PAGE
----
Ella Vos plays The Studio at Warehouse Live on Sunday night.Photo courtesy of Danielle Ernst
Therapy comes in any number of ways. Some opt for the more direct route via a counselor, psychologist or various other licensed professionals. Some internalize and don’t do much at all. Others turn to drugs or alcohol. Others, meanwhile, find healing in constructive avenues like exercise or volunteering.
Ella Vos, to cope with all that life brings forth, created a record.
“There are stages of not knowing yourself or not really facing yourself and another stage where you kinda know where you need to go, or you know change is coming but you aren’t really accepting it,” the singer-songwriter said on a recent phone call. “But once you accept who you are, and you’re willing to face and accept yourself, you finally know where you’re going.”
Vos, who plays the Studio at Warehouse Live on Sunday night, certainly knows a thing or two about the stages of life. She recently became a mother, which certainly prompted much life change and subsequent introspection.
Vos has been a musician for many years but had yet to record a proper full-length album. That all changed when she wrote and recorded Words I Never Said, which released last November. The album is a throwback of sorts to the days before streaming, when proper albums had actual structure. And, at only 11 tracks and a shade under 35 minutes, it’s also a welcome return to the days when albums didn’t overstay their welcome.
“At the beginning of the album, I had just become a mother and was just really in shock about how my life had changed; it was fuzzy,” Vos said. “It’s hard to make sense of where I go with this. There was an uncertainty and a sadness, like my past life is my past life now, and things are going to change. I’m not sure I’m ready for it.”
The album follows Vos as she not only accepts her change in life circumstances, but comes to embrace them as well. No longer is Vos solely responsible for herself and her music; rather, she is entrusted with the care of another. Turns out, while her life has changed, Vos the person hasn’t.
“I learned it doesn’t have to be so black and white,” Vos said. “I’m still me; I’m also now a mother, but that doesn’t mean I’ve lost myself or that I’m not that person I was before. I still exist and have emotions and goals and dreams. It all comes together now, and once I accepted that, it gave me total clarity.”
It’s also resulted in an upward career trajectory. Not only is Words I Never Said a quality record, it is – by independent standards – a successful one as well. Rolling Stone lauded Vos as an Artist to Know as the album was being written and recorded, and since its release, publications from Billboard to the Huffington Post have devoted profiles to her story.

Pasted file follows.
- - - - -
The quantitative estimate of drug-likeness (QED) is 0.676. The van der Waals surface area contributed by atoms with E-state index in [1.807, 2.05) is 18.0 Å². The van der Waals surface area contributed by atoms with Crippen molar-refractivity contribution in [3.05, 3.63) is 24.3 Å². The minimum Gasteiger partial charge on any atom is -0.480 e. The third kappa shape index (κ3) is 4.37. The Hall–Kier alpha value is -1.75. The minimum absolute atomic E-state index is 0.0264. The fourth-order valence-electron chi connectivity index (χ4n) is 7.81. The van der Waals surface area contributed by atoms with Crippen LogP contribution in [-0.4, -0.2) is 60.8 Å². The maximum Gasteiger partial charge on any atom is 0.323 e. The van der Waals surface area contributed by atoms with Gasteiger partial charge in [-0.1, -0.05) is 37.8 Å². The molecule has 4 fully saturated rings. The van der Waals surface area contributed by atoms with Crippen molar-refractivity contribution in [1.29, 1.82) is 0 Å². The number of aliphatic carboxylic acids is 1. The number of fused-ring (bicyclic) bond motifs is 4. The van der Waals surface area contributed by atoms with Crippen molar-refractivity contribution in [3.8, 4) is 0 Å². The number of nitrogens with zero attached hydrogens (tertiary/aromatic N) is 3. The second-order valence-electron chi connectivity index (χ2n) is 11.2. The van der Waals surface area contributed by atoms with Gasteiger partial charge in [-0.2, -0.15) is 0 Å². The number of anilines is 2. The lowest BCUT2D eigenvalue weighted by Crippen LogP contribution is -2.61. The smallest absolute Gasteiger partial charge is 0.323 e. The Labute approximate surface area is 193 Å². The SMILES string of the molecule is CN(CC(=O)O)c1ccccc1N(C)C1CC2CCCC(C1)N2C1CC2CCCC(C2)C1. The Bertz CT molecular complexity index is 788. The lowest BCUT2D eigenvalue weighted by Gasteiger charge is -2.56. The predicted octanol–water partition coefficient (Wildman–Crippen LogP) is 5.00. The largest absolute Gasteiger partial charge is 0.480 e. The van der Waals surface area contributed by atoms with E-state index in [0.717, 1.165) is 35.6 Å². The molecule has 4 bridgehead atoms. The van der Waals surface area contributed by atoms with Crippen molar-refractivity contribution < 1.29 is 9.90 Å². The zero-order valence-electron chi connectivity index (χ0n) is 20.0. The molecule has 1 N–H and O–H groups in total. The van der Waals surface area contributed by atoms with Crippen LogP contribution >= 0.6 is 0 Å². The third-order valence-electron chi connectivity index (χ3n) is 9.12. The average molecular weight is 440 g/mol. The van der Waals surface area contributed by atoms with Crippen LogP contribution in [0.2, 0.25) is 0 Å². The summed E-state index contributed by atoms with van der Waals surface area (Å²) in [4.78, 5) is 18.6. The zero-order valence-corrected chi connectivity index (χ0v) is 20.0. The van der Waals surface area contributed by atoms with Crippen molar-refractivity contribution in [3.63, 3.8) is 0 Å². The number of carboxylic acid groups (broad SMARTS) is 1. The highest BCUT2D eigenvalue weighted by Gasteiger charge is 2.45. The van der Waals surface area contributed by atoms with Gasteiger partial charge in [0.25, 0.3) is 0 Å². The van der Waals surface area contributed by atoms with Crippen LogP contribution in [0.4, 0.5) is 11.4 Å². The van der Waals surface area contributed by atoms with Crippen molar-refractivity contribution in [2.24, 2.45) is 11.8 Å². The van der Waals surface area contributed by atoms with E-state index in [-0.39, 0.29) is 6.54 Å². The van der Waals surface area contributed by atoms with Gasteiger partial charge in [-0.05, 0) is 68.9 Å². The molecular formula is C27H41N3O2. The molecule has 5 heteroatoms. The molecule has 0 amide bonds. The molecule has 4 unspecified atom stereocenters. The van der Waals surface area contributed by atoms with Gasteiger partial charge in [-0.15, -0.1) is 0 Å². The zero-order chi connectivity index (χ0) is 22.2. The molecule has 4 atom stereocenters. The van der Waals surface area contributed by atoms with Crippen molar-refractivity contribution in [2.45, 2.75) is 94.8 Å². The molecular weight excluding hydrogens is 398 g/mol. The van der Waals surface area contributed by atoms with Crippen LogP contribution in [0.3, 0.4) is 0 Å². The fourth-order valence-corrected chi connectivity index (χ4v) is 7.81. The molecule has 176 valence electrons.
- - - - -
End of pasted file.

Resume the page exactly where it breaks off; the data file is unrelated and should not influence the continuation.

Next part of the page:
Now, for those who like to put a little mainstream spin on their indie music, Vos has been likened to Frou Frou and old-school Sia. And while those comparisons are certainly apt, her laid-back, introspective approach to music calls to mind the musical stylings of one Lana Del Rey. Both tackle personal topics and layer them in metaphors, and both make this difficult feat seem effortless.
If anything, Vos views music as her own form of therapy.
“Music as therapy is something I really needed, and maybe I always needed to do it,” she said. “But once I experienced that form of therapy, it’s quite addictive, so I continued to do it.”
Vos may be a personal singer-songwriter who tells the story of her life – the good and the bad – via music. However, that doesn’t mean she’s an outgoing person. For those who attend Vos’ show at Warehouse Live, you’ll notice Vos rarely makes eye contact with those in the crowd, nor is she particularly forthcoming with details of her life, even to her closest confidants.
“I’m that person – if someone looks me in the eye and asks a very personal question, I’ll just start crying,” Vos joked. “I’m in the moment when I’m on stage. I’m in my own world, and I hope to make that connection with the audience, but I don’t like to look people in the eye. I’ve accidentally done it before and it’s so weird; it knocks me down.”
Now comes the hard part. Many a singer-songwriter has poured his or her heart, soul and life story into a great first record, only to realize there wasn’t really anything left for a follow-up. Fortunately for Vos, who is already writing what will eventually become her sophomore record, she treats music as therapy.
And as anyone who’s underdone therapy can attest, the process is certainly ongoing.
“Because this is my therapy, I just have to keep writing and see what comes up,” Vos said. “Sometimes, I have no idea what I’m talking about, but as I piece it together, it’s like I can see it. It’s a lot like life, actually.”
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